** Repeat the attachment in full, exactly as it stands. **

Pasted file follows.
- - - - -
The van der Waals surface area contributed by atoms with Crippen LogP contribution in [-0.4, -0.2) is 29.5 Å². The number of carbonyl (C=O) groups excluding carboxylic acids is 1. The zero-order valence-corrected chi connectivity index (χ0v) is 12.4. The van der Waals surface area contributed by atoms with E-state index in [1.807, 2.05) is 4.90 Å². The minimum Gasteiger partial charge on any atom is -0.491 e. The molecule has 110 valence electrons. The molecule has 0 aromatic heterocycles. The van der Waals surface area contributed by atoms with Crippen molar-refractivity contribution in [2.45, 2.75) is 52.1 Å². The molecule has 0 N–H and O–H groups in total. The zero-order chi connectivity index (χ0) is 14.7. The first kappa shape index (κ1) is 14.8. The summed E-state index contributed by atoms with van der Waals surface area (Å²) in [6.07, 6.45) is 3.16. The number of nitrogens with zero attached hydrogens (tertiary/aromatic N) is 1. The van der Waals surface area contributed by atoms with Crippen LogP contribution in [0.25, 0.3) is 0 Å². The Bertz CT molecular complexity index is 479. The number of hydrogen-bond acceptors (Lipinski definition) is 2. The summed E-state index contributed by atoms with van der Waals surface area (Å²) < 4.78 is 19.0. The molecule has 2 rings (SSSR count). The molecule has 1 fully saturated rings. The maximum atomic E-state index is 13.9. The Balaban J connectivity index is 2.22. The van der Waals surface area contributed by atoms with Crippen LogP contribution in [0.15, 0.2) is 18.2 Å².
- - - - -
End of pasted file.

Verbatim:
The van der Waals surface area contributed by atoms with Crippen LogP contribution in [-0.4, -0.2) is 29.5 Å². The number of carbonyl (C=O) groups excluding carboxylic acids is 1. The zero-order valence-corrected chi connectivity index (χ0v) is 12.4. The van der Waals surface area contributed by atoms with E-state index in [1.807, 2.05) is 4.90 Å². The minimum Gasteiger partial charge on any atom is -0.491 e. The molecule has 110 valence electrons. The molecule has 0 aromatic heterocycles. The van der Waals surface area contributed by atoms with Crippen molar-refractivity contribution in [2.45, 2.75) is 52.1 Å². The molecule has 0 N–H and O–H groups in total. The zero-order chi connectivity index (χ0) is 14.7. The first kappa shape index (κ1) is 14.8. The summed E-state index contributed by atoms with van der Waals surface area (Å²) in [6.07, 6.45) is 3.16. The number of nitrogens with zero attached hydrogens (tertiary/aromatic N) is 1. The van der Waals surface area contributed by atoms with Crippen LogP contribution in [0.25, 0.3) is 0 Å². The Bertz CT molecular complexity index is 479. The number of hydrogen-bond acceptors (Lipinski definition) is 2. The summed E-state index contributed by atoms with van der Waals surface area (Å²) < 4.78 is 19.0. The molecule has 2 rings (SSSR count). The molecule has 1 fully saturated rings. The maximum atomic E-state index is 13.9. The Balaban J connectivity index is 2.22. The van der Waals surface area contributed by atoms with Crippen LogP contribution in [0.15, 0.2) is 18.2 Å².